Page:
It’s never easy to learn something new. It can be daunting, it can seem difficult and possibly even impossible, but with God all things are possible. Even learning a new language…


We are blessed enough to live in a house that overlooks a lake. Growing up in Seattle, where our bedroom window gave ample opportunity to hold hands with the neighbors if we so chose, I often marvel at what a blessing our view is. Subsequently, we have large picture windows across the back of our house.

In the early spring, when the rain lifts and clouds are bit more yielding, the sun will peek through, and give me a full understanding of exactly how long it has been since I actually washed my windows (and how very many little fingers reside here…). ┬áThis morning, the light burst forth like someone had set the high beams and it was glaringly obvious just how clouded my view really is.

Sometimes, I think we humans, in the light of Christ, or in the presence of His followers, can struggle with what the Light reveals. Life goes along, routine plays out, we find our own version of “normal,” but given the opportunity to see ourselves in the brightness, we can run in panic back to the dark. Comparison with where we are to where we feel we should be, can bring great conviction.

Friends, please remember that we ALL have a long way to go in our journey to spiritual maturity and self-actualization. It’s easy to become discouraged. However, it’s important to remember that religion tells us to “try harder,” and Jesus says, “I already paid that price for you.” If we were already perfect, or could do it on our own, Jesus never would have had to die on that cross.

We are not responsible for cleaning our own windows. (Wahoo!!!)

Oh sure, there are choices to be made, but the cool thing about a living, ongoing relationship with Christ is that it’s a process that unfolds as we let go of those things which the light begins to reveal no longer serve us. Things like pride and selfishness, guilt or shame, anger and unforgiveness, soon reveal themselves to be more of a hindrance than a help, and slowly, the more we learn to love Him and who He is, we begin to change. One smudge mark at a time…

Jesus said He came to bring “life, and life more abundant.” He never came to condemn or judge, but to turn the light on, break out the paper towels and say, “Hey, I got you! Let’s clean up this mess together.”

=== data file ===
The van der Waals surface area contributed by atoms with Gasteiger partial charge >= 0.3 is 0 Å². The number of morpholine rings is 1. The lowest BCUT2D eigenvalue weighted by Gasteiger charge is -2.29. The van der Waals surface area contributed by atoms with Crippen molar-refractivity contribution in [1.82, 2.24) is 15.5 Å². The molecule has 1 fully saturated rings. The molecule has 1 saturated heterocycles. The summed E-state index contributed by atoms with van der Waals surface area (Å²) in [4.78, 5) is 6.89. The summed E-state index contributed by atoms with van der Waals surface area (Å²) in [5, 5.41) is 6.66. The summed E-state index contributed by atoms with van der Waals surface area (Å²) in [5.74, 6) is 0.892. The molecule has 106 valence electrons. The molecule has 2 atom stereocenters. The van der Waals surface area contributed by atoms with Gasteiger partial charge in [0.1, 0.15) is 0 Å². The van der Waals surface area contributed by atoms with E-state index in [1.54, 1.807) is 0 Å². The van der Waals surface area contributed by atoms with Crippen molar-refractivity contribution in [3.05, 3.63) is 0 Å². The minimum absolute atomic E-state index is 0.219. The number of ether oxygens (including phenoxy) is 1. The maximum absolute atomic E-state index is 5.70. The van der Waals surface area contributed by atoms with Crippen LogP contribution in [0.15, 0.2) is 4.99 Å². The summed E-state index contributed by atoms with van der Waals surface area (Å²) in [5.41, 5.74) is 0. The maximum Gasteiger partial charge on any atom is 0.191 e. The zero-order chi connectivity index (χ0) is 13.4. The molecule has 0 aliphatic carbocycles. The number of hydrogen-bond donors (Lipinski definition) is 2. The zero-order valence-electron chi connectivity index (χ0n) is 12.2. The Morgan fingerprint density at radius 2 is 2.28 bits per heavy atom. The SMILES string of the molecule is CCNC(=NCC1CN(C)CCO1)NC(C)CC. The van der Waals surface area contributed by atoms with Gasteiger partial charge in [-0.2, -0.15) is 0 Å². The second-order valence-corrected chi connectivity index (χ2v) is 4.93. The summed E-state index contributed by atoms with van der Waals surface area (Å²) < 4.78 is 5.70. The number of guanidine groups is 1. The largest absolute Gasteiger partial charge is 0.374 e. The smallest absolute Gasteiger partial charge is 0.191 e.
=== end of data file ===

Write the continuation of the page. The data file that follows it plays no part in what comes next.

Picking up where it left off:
I can see so much more clearly now…


the cancer of unforgiveness

Unforgiveness. Like a slow cancer, it weaves its way into our subconscious, eating at our organs, consuming thoughts and emotions. It robs our sleep. Drains our energy. Dips its talons into our joy and sucks the life from our face. And joints. Ever so subtle, unforgiveness will slowly etch away at our being until one day, we turn around and see that all we had wanted and strived for was made completely out of reach because of one, simple, area of disobedience.

God calls us to forgiveness.

I think it’s interesting that the Word says if we do not choose to forgive those who sin against us, He will in turn choose to not forgive us. Knowing what a great and loving God He is, I can only believe that there is something intrinsically damaging to our relationship with Him that comes as a natural consequence to our unwillingness to release others. Knowing what I do about my own heart, when I hold on to offense, my spiritual walk is challenged, and I struggle to walk in complete fulness of joy and harmony with those around me. With myself.

Forgiveness brings healing.

One of the greatest gifts in my life to date is my Judas. (Refer to yesterday’s post). Sometimes those who betray and hurt us the most are the ones with the greatest impact and influence in molding us into the people we are designed to be. Watching the slow decline in health and stature of those who live in the pit of unforgiveness, has given me a clear picture of where my life will take me, should I make the same decision to hold others in debt to me.

Forgiveness brings freedom.

There are some I still struggle to forgive – after 43 years of life on this planet, one is bound to have more than a few people to release. Some days, it would seem freedom has come, only to have feelings rise up unexpectedly from deep within. But, as with most things, forgiveness is a process as much as a choice. To actively forgive means to sometimes daily walk it out…

Who is your Judas? And how many times will you choose to let them rob you? Once? Twice? Or will you rehearse that offense daily until its consummation steals the very essence of who you are? Release, let go, let God heal, be renewed. It is in your gentle obedience you will find the peace your soul longs for.

Be well.


would the real judas please stand

With Easter just a few days behind us, reflection on the death and resurrection of Jesus Christ are still in the forefront of many minds, and continue as a topic of conversation and debate. Listening to the commentary of some, I often marvel at how extremely short-sighted we are, even as we criticize the apostles’ lack of vision.